The 42-year-old Winegardner -- partly selected because of his similar position in his writing career as Puzo -- merrily jumped right in, taking familiar characters and events from both the book and the first two Francis Ford Coppola films (the best pair in the history of cinema) and wove in new characters and events. If nothing else, The Godfather Returns is a wonderful stitch job, with Winegardner showing the good sense to not rely too heavily on the mythology and make the story (however briefly) his own. In fact, he begins the novel with a (relatively) new character barely mentioned in Puzo's book, Nick Geraci, whom Winegardner transforms into a rising soldier in the Corleone family who quickly turns into Michael Corleone's rival.
"I made the artistic decision early on that I would neither mention or contradict the facts of The Godfather Part II," says Winegardner, who instead covers the period of 1955-1962 but sort of works around the two years inside that period that covers the sequel. "I worked hard to make it so that if you hadn't read the book or seen the movies that you could read the book and enjoy it. I still had it in mind at all times that I hoped some of my audience would be such people, that you could start here and go in any direction of the Godfather saga."
In Winegardner's sequel, Michael is trying to take his bloody victory over the other New York City crime families and translate it into legitimate success. But, like Godfather fans, it's hard to stay out. His desire to use his move to Las Vegas as a conduit to that legitimacy threatens rival dons out West, including Chicago's Louie "F--kface" Russo. The web that gets more and more tangled and draws in Nick Geraci (the first Corleone rival given any real character depth) and the hapless Fredo who, from Winegardner's keyboard, is now a closeted and self-loathing bisexual. It's like many of Winegardner's choices; logical expansions of character traits hinted previously.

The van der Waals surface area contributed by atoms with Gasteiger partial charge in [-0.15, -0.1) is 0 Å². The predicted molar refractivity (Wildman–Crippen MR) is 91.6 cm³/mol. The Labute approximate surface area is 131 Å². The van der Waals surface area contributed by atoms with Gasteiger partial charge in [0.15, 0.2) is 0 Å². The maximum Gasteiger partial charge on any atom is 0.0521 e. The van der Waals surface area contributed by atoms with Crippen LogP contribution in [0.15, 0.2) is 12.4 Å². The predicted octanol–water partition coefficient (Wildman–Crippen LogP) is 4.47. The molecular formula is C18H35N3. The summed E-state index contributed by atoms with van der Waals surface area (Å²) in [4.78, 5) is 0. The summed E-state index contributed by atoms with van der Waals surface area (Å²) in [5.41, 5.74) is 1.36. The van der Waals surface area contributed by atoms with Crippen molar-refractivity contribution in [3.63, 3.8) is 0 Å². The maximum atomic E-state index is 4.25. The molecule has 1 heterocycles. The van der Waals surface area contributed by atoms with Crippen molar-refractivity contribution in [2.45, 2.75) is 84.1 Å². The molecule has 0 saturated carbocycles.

"Still, only the last justified having Geraci killed," he writes of Michael's pivotal decision. "Even that might have been forgiven. There had been no betrayal. Geraci's assets easily outweighed his liabilities. Michael liked him. Sacrificing Fausto Geraci Jr., was not what Vito Corleone would have done. It was, rather, the act of a marine who'd seen at least a thousand good men die, seemingly at random: a necessary evil swapped for the chance to achieve a greater good."
The Godfather Returns sometimes quivers under the weight of Winegardner's efforts; you can't help but feel he's trapped between the writing world's of pot-boiler (which Puzo's work almost poetically was) and a truly literary work. But the effort to create new people and plots is certainly there.
Another relatively new character is the late Sonny's daughter Francesca, whom we follow from her freshman year at FSU through a courtship with ambitious rich kid Billy Van Arsdale. It is his ambition that generates suspicion as it brings him closer to the Corleone family than he might want, working for an attorney general and president that sound very much like another mythological American family: the Kennedys.
It's but one of several attempts by Winegardner, who in previous novels Crooked River Burning and The Veracruz Blues featured fictitious and real-life characters intermingling, to place the Mafia in its proper historical context. "I do an exhaustive amount of research on a book, and the subjects interesting to me are the ones that are at the core of American myth, whether it's the Mafia, Elvis, or American road trips," says Winegardner. "My goal was to maintain the almost operatic tone but also make it a lot more realistic."
Mark Winegardner will participate in a session titled "Vendettas as a Way of Life," at 12:15 p.m. Sunday, Dec. 5, at the Bourbon House (144 Bourbon St.). He will also participate in the session "The Aesthetics of Literature: The Art of Writing to a Concept," at 4 p.m. Sunday at the Hotel Monteleone's Queen Anne Ballroom (241 Royal St.). For more visit www.wordsandmusic.org.